Below, you can check out the full synopses and schedule for the three upcoming ESPN documentaries. If you don’t have ESPN, you’ll be able to watch them on ESPN+ the day after they premiere.

LANCE

LANCE

Part 1 on May 24 at 9:00 PM ET, Part 2 on May 31 at 9:00 P.M. ET

From acclaimed director Marina Zenovich, LANCE is a fascinating, revealing, comprehensive, chronicle of one of the most inspirational – and then infamous – athletes of all time. Based around extensive interviews and conversations with Lance Armstrong, the two-part, four-hour film tells the story of the cyclist’s rise out of Texas as a young superstar cyclist; his harrowing battle with testicular cancer; his recovery and emergence as a global icon with his seven consecutive Tour de France titles; and then his massive fall after he was exposed in one of the largest doping scandals in history.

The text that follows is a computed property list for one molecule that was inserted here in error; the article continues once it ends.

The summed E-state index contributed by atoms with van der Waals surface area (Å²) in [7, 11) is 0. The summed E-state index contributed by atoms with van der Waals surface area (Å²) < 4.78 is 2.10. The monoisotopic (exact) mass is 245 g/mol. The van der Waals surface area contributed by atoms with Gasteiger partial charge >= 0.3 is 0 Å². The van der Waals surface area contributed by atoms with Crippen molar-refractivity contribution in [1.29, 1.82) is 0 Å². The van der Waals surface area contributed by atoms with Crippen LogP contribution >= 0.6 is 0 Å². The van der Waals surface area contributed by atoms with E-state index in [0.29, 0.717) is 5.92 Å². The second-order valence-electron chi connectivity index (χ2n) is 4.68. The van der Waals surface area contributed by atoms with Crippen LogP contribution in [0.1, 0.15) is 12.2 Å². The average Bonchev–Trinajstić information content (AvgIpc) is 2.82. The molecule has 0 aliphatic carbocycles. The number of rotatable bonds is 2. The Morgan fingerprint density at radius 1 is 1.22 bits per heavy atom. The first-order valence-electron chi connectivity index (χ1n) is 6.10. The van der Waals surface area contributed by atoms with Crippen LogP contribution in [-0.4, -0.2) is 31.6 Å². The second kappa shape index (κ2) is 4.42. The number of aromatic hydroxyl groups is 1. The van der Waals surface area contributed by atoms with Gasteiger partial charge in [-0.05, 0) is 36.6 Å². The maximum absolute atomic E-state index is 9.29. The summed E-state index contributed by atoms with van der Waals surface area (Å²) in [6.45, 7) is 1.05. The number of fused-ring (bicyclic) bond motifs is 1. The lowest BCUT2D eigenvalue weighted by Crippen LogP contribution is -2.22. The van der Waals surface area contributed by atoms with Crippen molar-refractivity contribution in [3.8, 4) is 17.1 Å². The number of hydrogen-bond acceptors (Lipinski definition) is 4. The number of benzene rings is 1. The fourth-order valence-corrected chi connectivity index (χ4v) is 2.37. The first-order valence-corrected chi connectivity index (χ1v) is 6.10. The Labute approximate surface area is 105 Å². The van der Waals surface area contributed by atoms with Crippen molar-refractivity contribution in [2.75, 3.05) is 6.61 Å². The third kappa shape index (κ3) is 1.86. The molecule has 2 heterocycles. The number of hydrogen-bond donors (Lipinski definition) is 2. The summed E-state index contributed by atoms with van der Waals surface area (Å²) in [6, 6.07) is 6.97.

Armstrong, along with a collection of family, teammates, friends, rivals, and journalists, all reflect on his story, creating a fascinating character study, capturing a unique chapter of sports history, and insisting the audience make its own interpretations about the many different sides of a complex saga.

Be Water

Be Water

June 7 at 9:00 P.M. ET

In 1971, after being rejected by Hollywood, Bruce Lee returned to his parents’ homeland, Hong Kong. Over the next two years, he’d complete four iconic films that would define his legacy, a legacy cut short when he died, stunningly, in the summer of 1973. He was 32 years old.

“Be Water” is a gripping, fascinating, intimate look at not just those final, defining years of Lee’s life, but the complex, often difficult, and seismic journey that led to Lee’s ultimate emergence as a singular icon in the histories of film, martial arts, and even the connection between the eastern and western worlds.